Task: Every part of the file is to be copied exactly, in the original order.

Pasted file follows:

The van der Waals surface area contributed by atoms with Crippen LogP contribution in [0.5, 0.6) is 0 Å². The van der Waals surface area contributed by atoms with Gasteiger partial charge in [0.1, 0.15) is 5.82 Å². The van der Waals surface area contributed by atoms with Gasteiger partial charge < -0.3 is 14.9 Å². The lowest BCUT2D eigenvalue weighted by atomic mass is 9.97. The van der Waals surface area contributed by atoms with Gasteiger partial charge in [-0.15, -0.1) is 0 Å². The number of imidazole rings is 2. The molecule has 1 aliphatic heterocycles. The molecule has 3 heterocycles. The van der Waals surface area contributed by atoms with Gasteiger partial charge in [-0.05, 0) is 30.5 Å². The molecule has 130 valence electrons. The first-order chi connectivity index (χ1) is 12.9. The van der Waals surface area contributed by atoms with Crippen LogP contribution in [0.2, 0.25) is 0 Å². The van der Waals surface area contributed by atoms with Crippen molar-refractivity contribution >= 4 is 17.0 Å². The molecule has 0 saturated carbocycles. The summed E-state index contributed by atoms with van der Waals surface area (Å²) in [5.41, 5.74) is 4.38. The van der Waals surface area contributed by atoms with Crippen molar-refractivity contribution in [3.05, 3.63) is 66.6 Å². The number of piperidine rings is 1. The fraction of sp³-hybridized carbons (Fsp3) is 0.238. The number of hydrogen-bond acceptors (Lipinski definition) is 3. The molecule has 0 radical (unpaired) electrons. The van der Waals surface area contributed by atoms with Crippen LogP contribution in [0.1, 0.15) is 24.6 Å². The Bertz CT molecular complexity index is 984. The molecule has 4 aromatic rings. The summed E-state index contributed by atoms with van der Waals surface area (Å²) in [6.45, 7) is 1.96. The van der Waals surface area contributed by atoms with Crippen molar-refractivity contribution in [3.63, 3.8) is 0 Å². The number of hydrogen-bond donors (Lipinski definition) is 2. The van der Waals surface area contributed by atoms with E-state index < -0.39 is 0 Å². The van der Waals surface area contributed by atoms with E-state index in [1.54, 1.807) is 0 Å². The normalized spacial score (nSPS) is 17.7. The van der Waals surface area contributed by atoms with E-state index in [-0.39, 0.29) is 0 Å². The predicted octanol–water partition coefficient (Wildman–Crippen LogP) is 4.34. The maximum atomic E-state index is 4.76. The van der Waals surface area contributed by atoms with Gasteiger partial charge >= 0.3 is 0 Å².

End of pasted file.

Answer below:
The van der Waals surface area contributed by atoms with Crippen LogP contribution in [0.5, 0.6) is 0 Å². The van der Waals surface area contributed by atoms with Gasteiger partial charge in [0.1, 0.15) is 5.82 Å². The van der Waals surface area contributed by atoms with Gasteiger partial charge < -0.3 is 14.9 Å². The lowest BCUT2D eigenvalue weighted by atomic mass is 9.97. The van der Waals surface area contributed by atoms with Gasteiger partial charge in [-0.15, -0.1) is 0 Å². The number of imidazole rings is 2. The molecule has 1 aliphatic heterocycles. The molecule has 3 heterocycles. The van der Waals surface area contributed by atoms with Gasteiger partial charge in [-0.05, 0) is 30.5 Å². The molecule has 130 valence electrons. The first-order chi connectivity index (χ1) is 12.9. The van der Waals surface area contributed by atoms with Crippen LogP contribution in [0.2, 0.25) is 0 Å². The van der Waals surface area contributed by atoms with Crippen molar-refractivity contribution >= 4 is 17.0 Å². The molecule has 0 saturated carbocycles. The summed E-state index contributed by atoms with van der Waals surface area (Å²) in [5.41, 5.74) is 4.38. The van der Waals surface area contributed by atoms with Crippen molar-refractivity contribution in [3.05, 3.63) is 66.6 Å². The number of piperidine rings is 1. The fraction of sp³-hybridized carbons (Fsp3) is 0.238. The number of hydrogen-bond acceptors (Lipinski definition) is 3. The molecule has 0 radical (unpaired) electrons. The van der Waals surface area contributed by atoms with Crippen LogP contribution in [0.1, 0.15) is 24.6 Å². The Bertz CT molecular complexity index is 984. The molecule has 4 aromatic rings. The summed E-state index contributed by atoms with van der Waals surface area (Å²) in [6.45, 7) is 1.96. The van der Waals surface area contributed by atoms with Crippen molar-refractivity contribution in [3.63, 3.8) is 0 Å². The number of hydrogen-bond donors (Lipinski definition) is 2. The van der Waals surface area contributed by atoms with E-state index < -0.39 is 0 Å². The van der Waals surface area contributed by atoms with E-state index in [1.54, 1.807) is 0 Å². The normalized spacial score (nSPS) is 17.7. The van der Waals surface area contributed by atoms with E-state index in [-0.39, 0.29) is 0 Å². The predicted octanol–water partition coefficient (Wildman–Crippen LogP) is 4.34. The maximum atomic E-state index is 4.76. The van der Waals surface area contributed by atoms with Gasteiger partial charge >= 0.3 is 0 Å².